I left that mall after 25 minutes, despondent.
Cybershoppers must be wondering why I didn't go online for my wish-list items. I did check various retail outlet sites and found none offering the toys or the PS3. All four items could be bought on auction sites like eBay. But be prepared to spend more than store prices of about $40 for Elmo, $70 for the cameras, $600 for the PS3, and $150 for UGGs.
Like Ralphie and his BB gun from "A Christmas Story," I held out hope of finding my gifts. The Toys "R" Us in Bailey's Crossroads, Va., was bustling. Lots of people shopping. Looked promising. But no cameras.
"We get it and the first day, it's out," a smiling saleswoman said, snapping her fingers for emphasis. She couldn't have been any nicer about breaking my spirit.
No PS3s either and the salesman said it was "highly doubtful" more were coming before Christmas.
"Mom, can I get two things?" a little girl dressed in pink asked her mother as I walked by.
"No. You can get one," her mom replied.
I couldn't get any.
A shipment of 15 Elmos had arrived earlier that afternoon and the store didn't bother to put them on shelves, just stacked them in front as customers walked in. I know this not because I saw them, but because various sales associates told me that by arriving at 4:30 p.m., I had missed the frenzy by minutes.
Hokey Pokey Elmo was there in abundance, singing and dancing, almost mocking me. So I took "both feet out" and headed to the final mall of the day.
Resuming the UGG hunt, I made the short drive to the Fashion Centre at Pentagon City, but the Walking Co. store had limited colors and sizes. Very limited black and a pinkish hue I asked about.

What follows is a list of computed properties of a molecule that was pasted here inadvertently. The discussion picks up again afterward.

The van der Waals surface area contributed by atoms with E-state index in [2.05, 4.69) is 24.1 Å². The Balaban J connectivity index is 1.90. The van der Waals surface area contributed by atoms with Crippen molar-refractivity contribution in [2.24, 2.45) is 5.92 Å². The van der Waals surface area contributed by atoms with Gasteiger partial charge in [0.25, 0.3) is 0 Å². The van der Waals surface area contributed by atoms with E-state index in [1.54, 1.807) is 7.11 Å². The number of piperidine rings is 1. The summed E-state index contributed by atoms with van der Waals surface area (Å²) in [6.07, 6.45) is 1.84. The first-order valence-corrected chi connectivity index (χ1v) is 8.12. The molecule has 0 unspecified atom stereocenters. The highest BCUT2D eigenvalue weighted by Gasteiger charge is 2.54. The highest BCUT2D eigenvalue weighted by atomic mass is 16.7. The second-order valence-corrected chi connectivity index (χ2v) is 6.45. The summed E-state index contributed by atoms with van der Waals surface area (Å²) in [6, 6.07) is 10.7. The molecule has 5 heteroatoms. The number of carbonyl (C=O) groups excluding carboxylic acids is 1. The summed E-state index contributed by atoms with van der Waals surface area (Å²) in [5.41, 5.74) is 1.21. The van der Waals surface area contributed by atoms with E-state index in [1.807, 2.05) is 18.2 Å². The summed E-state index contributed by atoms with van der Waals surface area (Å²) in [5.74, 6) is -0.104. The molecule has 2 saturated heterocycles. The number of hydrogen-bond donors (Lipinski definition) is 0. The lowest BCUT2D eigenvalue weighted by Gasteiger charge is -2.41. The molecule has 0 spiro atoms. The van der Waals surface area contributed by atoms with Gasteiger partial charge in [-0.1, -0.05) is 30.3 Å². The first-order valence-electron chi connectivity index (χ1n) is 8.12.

"Mink," the salesman answered, urging me to try Nordstrom's or Macy's for a better selection. I informed him that Macy's did not carry the boots as I had just left there.
The student becomes the teacher.
But at Nordstrom's, my newfound wisdom evaporated.
"You should have been here two months ago," the Nordstrom clerk said, as his colleague chimed in that the next shipment of Deckers Outdoor Corp.'s UGGs was scheduled for February.
I decided to take one more shot at the elusive PS3. The Sony Style store had more than 150 names on its waiting list, would not have any more consoles until January, and would sell those (say it with me, now) "on a first-come, first-serve basis."
The EB Games shop at Pentagon City received 10 PS3 units that day, all of which were sold in five minutes. There was no waiting list and the next shipment could be next week or next year. "We don't know until the day of," the salesman said.
In a technological age when consumers can track individual items by the hour ordered online, do retailers really not know when the next shipment is arriving? Just wondering.
It's now 5:30 and dark outside. My feet hurt even though I changed into sneakers before starting. I'm sweating. Undeterred, I cross a busy six-lane street to Best Buy.
I don't even have to ask. Large signs at the entrance say there are no PS3s or Nintendo Co. Wii consoles available. It's not that surprising since sales of both the Wii and PS3 are not expected to meet demand until next year, with Sony estimating it will have about 1 million systems for North American stores by the end of 2007 and Nintendo expecting to ship 4 million units.
At least the customers playing both systems Best Buy had on display seemed to be having fun. Probably professional shoppers and gamers.
They must already have their TMX Elmos at home.